In most cases, state nutrient management rules also satisfy a federal Clean Water Act requirement to reduce the discharge of a pollutant (in this case nitrogen and/or phosphorus) causing impaired water quality. In North Carolina’s “nutrient sensitive” river basins and watersheds, the U.S. Environmental Protection Agency (EPA) has approved the nutrient reduction targets in state rules as meeting Clean Water Act requirements. To achieve the reduction targets, the rules require reductions in nutrient discharges by wastewater treatment plants and nutrient runoff from agriculture and development activities. Walking away from the nutrient reduction targets has implications for Clean Water Act enforcement and the state’s delegated water quality permitting programs.
Although the Goose Creek rules rely on similar pollution reduction tools (including riparian buffers and stormwater controls), those rules protect endangered species habitat. The rules resulted from a lengthy negotiation with the U.S. Fish and Wildlife Service which has responsibility for enforcing the federal Endangered Species Act. Repeal of the rules would likely bring both U.S. Fish and Wildlife and EPA into the conversation.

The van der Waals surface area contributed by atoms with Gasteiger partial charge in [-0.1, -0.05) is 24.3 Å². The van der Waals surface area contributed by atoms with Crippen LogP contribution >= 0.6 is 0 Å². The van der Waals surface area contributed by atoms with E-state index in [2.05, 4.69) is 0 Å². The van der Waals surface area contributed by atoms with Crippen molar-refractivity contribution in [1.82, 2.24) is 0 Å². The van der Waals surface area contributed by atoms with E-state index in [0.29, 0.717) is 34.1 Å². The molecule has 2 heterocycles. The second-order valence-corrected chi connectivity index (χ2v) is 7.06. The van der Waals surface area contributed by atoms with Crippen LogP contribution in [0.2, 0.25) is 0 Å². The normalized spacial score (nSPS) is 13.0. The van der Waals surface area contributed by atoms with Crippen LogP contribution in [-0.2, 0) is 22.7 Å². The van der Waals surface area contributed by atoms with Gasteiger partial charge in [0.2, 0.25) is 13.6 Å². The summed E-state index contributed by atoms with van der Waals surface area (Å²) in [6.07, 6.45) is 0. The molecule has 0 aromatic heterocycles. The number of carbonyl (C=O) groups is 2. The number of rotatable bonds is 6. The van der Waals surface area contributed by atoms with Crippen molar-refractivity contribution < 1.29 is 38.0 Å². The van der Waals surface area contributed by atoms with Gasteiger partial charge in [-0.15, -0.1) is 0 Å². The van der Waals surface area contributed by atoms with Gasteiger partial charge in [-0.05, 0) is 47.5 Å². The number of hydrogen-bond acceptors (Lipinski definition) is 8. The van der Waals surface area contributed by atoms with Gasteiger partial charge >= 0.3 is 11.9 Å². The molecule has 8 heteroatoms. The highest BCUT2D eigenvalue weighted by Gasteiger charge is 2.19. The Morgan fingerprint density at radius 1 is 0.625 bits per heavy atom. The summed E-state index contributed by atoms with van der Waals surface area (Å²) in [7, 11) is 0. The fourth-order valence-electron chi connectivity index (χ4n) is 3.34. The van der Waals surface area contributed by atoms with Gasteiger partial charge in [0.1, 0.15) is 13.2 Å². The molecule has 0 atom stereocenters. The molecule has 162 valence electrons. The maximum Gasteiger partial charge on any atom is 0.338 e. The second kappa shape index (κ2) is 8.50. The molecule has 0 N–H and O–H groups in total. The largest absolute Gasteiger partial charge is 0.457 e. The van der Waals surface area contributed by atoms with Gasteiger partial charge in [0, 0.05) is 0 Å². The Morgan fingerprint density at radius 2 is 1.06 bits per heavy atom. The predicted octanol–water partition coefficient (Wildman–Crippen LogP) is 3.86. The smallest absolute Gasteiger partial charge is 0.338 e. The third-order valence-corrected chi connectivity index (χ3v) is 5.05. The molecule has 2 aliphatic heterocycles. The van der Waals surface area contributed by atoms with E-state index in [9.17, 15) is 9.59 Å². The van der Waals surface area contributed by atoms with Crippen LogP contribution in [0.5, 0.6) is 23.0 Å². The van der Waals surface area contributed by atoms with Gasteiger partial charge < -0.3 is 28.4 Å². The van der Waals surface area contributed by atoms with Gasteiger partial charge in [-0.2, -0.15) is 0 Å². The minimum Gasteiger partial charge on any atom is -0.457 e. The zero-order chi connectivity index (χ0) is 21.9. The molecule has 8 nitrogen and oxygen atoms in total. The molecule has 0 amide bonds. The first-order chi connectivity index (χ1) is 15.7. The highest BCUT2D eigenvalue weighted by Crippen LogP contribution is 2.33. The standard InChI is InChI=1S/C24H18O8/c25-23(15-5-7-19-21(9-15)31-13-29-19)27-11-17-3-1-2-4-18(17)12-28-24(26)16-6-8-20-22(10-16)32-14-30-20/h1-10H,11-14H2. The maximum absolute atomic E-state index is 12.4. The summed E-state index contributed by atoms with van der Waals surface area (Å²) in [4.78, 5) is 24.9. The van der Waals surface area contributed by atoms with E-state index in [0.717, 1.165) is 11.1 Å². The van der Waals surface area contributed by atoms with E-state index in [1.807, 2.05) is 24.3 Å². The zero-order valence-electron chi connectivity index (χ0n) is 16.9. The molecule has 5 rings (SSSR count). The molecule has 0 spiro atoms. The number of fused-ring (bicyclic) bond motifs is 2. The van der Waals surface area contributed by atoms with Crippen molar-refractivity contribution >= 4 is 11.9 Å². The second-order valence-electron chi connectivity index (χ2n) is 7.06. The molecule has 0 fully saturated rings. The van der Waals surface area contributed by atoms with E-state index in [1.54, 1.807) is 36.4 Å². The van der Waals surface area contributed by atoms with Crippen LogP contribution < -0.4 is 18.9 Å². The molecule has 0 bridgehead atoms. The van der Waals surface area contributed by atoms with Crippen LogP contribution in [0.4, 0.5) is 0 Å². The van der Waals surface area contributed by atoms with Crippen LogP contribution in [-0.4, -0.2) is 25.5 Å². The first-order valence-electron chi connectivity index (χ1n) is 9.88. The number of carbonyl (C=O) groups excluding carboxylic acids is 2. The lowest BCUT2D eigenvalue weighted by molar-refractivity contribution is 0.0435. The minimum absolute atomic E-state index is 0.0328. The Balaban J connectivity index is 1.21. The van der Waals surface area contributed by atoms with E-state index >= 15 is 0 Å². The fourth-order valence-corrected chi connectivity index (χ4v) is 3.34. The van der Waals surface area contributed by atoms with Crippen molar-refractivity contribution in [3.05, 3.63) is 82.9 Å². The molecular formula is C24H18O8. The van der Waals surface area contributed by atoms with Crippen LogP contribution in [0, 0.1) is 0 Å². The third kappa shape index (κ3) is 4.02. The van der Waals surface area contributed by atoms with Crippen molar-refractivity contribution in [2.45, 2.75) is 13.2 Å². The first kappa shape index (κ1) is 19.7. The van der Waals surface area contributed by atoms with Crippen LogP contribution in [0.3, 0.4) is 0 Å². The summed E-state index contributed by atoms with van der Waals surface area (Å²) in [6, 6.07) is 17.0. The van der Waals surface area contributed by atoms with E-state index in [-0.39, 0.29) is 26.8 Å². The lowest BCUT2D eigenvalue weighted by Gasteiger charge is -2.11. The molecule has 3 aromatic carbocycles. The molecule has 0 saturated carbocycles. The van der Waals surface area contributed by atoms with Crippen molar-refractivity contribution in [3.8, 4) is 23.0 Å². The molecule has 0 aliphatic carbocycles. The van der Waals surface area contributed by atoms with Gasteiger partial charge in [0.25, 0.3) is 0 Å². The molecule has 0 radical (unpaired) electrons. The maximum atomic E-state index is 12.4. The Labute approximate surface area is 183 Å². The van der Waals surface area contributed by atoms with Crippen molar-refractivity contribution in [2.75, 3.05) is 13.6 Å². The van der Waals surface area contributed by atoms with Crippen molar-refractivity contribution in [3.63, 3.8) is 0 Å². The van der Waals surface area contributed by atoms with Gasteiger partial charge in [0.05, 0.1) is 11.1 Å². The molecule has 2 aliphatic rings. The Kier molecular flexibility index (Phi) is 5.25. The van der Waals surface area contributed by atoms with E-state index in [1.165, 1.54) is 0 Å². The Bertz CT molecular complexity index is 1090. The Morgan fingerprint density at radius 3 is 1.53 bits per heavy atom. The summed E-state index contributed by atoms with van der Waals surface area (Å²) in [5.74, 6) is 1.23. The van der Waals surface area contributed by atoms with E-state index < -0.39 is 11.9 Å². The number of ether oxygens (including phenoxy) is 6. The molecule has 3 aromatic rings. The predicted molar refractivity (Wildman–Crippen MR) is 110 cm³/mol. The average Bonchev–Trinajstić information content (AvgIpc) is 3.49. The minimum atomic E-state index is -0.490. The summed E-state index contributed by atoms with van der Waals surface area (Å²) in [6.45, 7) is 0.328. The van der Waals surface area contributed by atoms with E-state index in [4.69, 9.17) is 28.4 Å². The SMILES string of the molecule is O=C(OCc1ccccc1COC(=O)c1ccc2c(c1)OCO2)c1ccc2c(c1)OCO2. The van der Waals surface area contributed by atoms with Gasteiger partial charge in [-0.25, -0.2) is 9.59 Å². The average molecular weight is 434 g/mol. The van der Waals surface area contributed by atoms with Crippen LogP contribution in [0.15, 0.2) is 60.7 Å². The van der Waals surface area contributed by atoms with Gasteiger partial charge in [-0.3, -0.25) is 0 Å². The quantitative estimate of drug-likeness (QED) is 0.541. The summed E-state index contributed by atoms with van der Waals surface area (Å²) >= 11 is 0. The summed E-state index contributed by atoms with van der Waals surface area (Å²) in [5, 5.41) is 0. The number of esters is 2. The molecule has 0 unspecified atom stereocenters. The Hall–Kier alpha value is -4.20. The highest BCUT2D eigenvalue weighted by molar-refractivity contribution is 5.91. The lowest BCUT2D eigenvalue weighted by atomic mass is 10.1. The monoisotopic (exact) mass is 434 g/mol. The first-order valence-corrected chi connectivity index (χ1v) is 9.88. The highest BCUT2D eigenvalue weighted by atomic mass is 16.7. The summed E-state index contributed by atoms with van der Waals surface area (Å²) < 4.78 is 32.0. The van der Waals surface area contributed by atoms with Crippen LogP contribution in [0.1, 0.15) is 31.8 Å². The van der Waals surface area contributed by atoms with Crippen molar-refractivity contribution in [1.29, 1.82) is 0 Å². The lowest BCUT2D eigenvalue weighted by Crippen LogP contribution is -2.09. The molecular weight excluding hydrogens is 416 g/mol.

Nothing similar to the Senate provision appears in the House version of the budget or in any other legislation pending in the House. The two chambers are currently negotiating this (and other) differences between the House and Senate budget bills.